Arts & Entertainment
The Newark Star-Ledger
September 5, 1996
by Michael Sommers
One-Man MATTY Comes Through In The Clinch
NEW YORK The first big baseball fan in my family was a great-great aunt whose apartment in the Bronx overlooked the old Polo Grounds. Back around 1903, so its said, she nearly ruined her marriage by spending too many hours out on the fire escape, cheering like crazy for that gentlemanly New York Giants idol Christy Mathewson.
"The Prince of the Polo Grounds," as Mathewson was called, was a college educated all-American farm boy whose presence changed the game of baseball. At the turn of the century, Mathewsons sunny good sportsmanship helped to transform pro baseball from a bunch of brawlers into proud national heroes.
Though no mollycoddle, Mathewson promised his Baptist mother that hed never play ball on Sundays and never did. Such clean-cut charms drew ladies to the ball park for the first time. A legendary pitcher (373 career victories), his sporting ways endeared him to millions of fans during the 1900-16 era.
He was a good guy. "Always throw your best pitch in the pinch," was typical of the uplifting advice that Mathewson spread through a popular series of juvenile books he authored during the height of his fame. At one point Mathewson was so well known that a letter addressed simply to "Big 6" (another nickname) managed to arrive at his winter home in California.
Mathewson served overseas in the Great War, managed the Cincinnati Reds, and was later president of the Boston Braves before his death of tuberculosis in 1925 at age 45. He even took a turn on the vaudeville stage in the off season.
Youll learn this about the legend and more in "MATTY: AN EVENING WITH CHRISTY MATHEWSON," a new one-man show written and performed by Eddie Frierson.
"MATTY," is a warm and genuinely affectionate tribute to a great ball player thats sure to please anyone who truly loves the game. Wonderful yarns about baseball during its rowdy early days and colorful anecdotes about Mathewsons fellow stars of the diamond make for an entertaining two hours even if you are not a baseball fan.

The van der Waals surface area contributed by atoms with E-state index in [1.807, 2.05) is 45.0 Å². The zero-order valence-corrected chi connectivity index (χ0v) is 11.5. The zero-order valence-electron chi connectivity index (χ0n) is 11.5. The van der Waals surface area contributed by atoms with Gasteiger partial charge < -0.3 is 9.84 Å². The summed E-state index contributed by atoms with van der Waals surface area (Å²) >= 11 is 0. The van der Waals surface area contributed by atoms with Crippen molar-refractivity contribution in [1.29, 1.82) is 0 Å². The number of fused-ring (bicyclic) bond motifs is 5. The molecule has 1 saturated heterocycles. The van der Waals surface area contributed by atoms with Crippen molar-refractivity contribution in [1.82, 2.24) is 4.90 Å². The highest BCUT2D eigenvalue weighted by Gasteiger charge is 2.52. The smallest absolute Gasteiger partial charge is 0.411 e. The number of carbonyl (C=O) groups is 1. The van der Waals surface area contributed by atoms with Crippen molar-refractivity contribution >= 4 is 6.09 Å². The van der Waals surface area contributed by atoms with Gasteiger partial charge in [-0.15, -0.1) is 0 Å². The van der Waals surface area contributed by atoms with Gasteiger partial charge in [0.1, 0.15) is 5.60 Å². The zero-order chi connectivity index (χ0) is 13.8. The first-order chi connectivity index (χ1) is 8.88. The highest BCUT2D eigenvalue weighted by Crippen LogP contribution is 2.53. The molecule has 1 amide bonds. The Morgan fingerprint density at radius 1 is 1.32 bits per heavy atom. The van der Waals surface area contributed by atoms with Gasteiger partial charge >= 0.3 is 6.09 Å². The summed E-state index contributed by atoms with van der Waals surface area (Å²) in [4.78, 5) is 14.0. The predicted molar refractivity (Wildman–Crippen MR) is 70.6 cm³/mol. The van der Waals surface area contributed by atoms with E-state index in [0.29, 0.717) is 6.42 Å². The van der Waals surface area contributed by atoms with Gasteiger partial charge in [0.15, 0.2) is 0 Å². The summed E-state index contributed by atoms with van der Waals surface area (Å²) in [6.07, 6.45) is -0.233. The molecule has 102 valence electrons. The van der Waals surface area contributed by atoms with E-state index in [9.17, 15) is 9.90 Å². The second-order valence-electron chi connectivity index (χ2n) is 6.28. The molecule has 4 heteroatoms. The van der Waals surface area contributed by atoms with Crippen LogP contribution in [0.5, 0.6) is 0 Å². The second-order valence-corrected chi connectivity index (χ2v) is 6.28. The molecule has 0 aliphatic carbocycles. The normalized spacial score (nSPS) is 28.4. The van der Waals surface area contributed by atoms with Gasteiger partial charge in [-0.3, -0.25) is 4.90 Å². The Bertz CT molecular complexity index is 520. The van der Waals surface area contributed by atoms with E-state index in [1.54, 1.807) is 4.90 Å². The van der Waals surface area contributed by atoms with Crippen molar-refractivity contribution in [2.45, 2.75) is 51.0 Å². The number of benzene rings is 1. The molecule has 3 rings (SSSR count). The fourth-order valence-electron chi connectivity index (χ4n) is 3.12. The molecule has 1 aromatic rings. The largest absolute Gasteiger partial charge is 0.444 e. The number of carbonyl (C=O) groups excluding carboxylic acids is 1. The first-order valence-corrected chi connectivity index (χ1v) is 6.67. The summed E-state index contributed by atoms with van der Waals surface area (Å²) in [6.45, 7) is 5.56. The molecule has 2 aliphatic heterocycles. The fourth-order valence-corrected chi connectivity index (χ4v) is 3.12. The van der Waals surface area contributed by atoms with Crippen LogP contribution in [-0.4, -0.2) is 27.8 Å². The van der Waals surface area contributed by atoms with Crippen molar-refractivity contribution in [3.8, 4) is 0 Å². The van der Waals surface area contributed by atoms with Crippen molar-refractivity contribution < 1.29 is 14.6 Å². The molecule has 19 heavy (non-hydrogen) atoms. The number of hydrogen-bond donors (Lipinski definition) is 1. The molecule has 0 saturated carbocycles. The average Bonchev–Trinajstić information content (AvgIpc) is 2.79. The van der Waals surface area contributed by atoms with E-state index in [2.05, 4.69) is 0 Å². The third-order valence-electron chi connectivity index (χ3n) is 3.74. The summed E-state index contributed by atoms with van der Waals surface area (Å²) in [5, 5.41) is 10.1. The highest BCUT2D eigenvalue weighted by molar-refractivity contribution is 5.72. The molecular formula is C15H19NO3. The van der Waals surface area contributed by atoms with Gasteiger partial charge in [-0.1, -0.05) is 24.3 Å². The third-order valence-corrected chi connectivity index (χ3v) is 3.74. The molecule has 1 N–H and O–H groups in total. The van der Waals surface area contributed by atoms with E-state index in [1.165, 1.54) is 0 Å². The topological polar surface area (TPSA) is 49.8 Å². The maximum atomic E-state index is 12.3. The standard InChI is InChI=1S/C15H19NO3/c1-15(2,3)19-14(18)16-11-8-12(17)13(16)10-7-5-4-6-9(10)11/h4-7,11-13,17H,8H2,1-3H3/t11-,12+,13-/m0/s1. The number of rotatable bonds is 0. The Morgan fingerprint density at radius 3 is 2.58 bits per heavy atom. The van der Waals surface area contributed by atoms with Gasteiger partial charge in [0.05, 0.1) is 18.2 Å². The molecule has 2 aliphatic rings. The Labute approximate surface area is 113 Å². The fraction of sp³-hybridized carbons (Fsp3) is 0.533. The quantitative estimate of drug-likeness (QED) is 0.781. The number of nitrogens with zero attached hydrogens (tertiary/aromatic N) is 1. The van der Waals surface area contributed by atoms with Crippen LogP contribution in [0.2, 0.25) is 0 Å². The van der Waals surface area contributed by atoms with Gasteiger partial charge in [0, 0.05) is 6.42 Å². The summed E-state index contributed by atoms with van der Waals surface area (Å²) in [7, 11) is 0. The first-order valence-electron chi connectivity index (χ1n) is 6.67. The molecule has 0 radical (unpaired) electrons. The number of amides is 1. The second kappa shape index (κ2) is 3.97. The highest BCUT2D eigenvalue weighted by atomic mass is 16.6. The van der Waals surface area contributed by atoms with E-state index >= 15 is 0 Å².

Expect no high-tech presentations: This Off-Broadway show is performed in modest circumstances. Theres little flash but boy, theres plenty of heart.
Frierson, who once played baseball for UCLA, resembles Mathewson and performs the show in a direct, affable manner that certainly suits his heros friendly personality. Frierson doesnt appear to be acting so much as channeling Mathewsons spirit. This easygoing authenticity is strong enough to override the sometimes where-are-we? limbo of his anecdotal script. Robert Smiths nice set places Mathewson in an attic cluttered with 1900s memorabilia thats backed by a simple mural of the Polo Grounds.
Unlike my ancestress, Im not a huge fan of the game, but some of the stories that Mathewson, excuse me, Frierson tells are fascinating. Theres the tragic results of an infamous replayed game in 1908 a quarter of a million people tried to get into the park caused by the enforcement of Rule 59, which led to several deaths including the suicide of the President of the National League.
Youll hear the hilarious saga of hapless Charley Faust, the "jinx killer." Experience up close the strategic roaring style of Giants manager John J. McGraw. And listen to Mathewsons dark recall of Hal Chase, the sleazy first baseman who took a leading part in the Black So scandal of 1919. Sometimes Frierson (as Mathewson) impersonates these other legends to tell their stories better.
Through it all, Friersons low-keyed invocation of Mathewson sticks to the guys unpretentious true-blue ways both as a sportsman and as a gent. Under director Kerrigan Mahans guidance, Frierson winningly offers up an authentic champion who was a little embarrassed by his fame. Some of the showboats who play the game now might take a lesson or two from Christy Mathewson.
WHAT: "Matty: An Evening With Christy Mathewson"
WHEN: Performances are Tuesday through Saturday at 8 p.m.; Wednesday and Saturday matinees at 2 p.m.; Sunday at 3 p.m.
WHERE: Lambs Theatre, 130 W. 44th St., Manhattan
HOW MUCH: Tickets are $30. Call (212) 239-6200
This article was originally printed in 1996 during MATTY's run Off-Broadway. The above performance times and phone number are for historical reference only and are no longer accurate for purchasing tickets. MATTY closed at the Lambs on December 1, 1996.